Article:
Bronco Spotlight: Rachel Larson
Operations - Stanley Leadership Development Program at Stanley Black & Decker
For 2-2.5 years, I move to various facilities across the nation every 8-10 months. In each of these businesses, I have the opportunity to gain experiences in Industry 4.0, Operations, Manufacturing and Distribution practices. Upon graduating from the program, I will earn a leadership position within Stanley Black & Decker where the company business need and my personal interests intersect. Currently, I am at the Irwin Tools manufacturing facility in Gorham, Maine where I am working on inventory management and material flow strategies with cost savings of $600,000. Along with this, I am implementing Industry 4.0 practices to increase productivity by 12.5%.
What is the most rewarding and the most challenging part of your job?
The most challenging and rewarding part of my career is moving to various locations to broaden my industry experiences and knowledge. Each rotation considers business needs and my interests, which has the ability to be located across the nation. Such changes can pose as a challenge when establishing self-belonging. However, this challenge is combated with my passion for traveling and hunger for continuous learning, as each rotation presents a career and personal growth opportunity. Currently, I am volunteering with the Animal Refuge League of Greater Portland through special events and canine fostering, which are opportunities I have yearned to do, but lacked the time and ability in the past. Along with this, I found a creative community by joining the Maine Pops Concert Band, where I play the flute and piccolo. These opportunities allow me to reach a new level of self-actualization, where I am proud of where I was, am, and will be.
What experiences impacted the choice of your career path?
My musically driven path in high school led me to believe I wanted to positively impact society by teaching music. During my first semester, I continued to love the idea of music through private lessons, music theory and the Bronco Marching Band. However, I realized my high personal standards began to taint my perception of music. Upon this realization, I decided to dedicate my second semester to another interest of mine - business. In the career advisement office with Danielle Fields, she identified two programs as a best fit: Food Marketing and Integrated Supply Management (ISM). With my flamboyant personality, I wanted to pursue an interest in food marketing. During the marketing basics course, I realized I was interested in how things were made, rather than how a customer interpreted the product. After researching the nationally ranked ISM program at WMU, I started my studies in supply chain. Then, I coupled my ISM studies with Computer Information Systems, where I discovered the need for data-driven results. Both majors satisfied my interests of data-driven decisions and continuous learning opportunities. By continuously staying in-touch with myself throughout college, I found a career path where I can achieve personal and professional satisfaction. The connections through the Bronco Marching Band, APICS and Alpha Lambda Delta allowed me to discover another part of myself. The copious opportunities at WMU allowed me to find my career path. However, the most important variable is the student’s ability to discover and pursue these opportunities.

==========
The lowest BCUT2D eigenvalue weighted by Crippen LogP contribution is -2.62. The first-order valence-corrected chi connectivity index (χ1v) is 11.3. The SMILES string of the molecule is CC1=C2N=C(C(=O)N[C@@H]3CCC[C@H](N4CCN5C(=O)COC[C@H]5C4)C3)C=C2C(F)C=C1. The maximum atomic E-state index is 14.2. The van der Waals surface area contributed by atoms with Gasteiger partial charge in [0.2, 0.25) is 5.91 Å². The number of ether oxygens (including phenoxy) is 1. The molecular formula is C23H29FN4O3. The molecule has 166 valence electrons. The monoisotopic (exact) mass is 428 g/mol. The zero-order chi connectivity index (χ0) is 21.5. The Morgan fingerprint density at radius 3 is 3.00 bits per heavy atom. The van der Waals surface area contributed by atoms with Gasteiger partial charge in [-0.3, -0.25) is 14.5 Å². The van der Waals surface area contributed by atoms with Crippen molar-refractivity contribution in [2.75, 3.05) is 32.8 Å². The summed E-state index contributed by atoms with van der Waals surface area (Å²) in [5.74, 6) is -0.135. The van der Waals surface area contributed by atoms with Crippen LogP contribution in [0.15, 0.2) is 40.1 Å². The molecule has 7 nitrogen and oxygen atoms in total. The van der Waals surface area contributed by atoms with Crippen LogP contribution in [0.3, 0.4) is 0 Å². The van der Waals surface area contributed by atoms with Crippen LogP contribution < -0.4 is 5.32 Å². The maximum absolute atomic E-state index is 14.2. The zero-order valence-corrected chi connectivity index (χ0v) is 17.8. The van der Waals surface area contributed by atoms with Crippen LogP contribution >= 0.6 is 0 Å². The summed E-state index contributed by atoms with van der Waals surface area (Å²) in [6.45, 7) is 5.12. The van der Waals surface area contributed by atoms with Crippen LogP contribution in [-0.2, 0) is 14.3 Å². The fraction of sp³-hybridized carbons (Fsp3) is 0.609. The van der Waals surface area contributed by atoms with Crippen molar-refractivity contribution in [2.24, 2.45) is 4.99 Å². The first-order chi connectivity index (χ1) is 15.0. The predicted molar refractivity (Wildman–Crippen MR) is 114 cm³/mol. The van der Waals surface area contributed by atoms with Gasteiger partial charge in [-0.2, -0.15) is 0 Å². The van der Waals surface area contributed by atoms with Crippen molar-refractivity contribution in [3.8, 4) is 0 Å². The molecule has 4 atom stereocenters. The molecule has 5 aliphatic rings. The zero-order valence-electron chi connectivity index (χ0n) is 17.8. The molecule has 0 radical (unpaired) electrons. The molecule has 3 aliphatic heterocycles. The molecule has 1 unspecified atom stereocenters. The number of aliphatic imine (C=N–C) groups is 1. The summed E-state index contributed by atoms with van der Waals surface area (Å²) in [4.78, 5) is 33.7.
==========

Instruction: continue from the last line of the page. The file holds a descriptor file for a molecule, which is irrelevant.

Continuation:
What advice do you have for students looking for their career after college?
When deciding a career path, continuously check-in with yourself. After researching and experiencing courses, mentally picture your future goals and aspirations. Discover if your current path intersects with your mental picture. If it doesn't, then determine what you need to do to make your dream a reality. There are numerous resources on campus to help you understand your future, take advantage of them!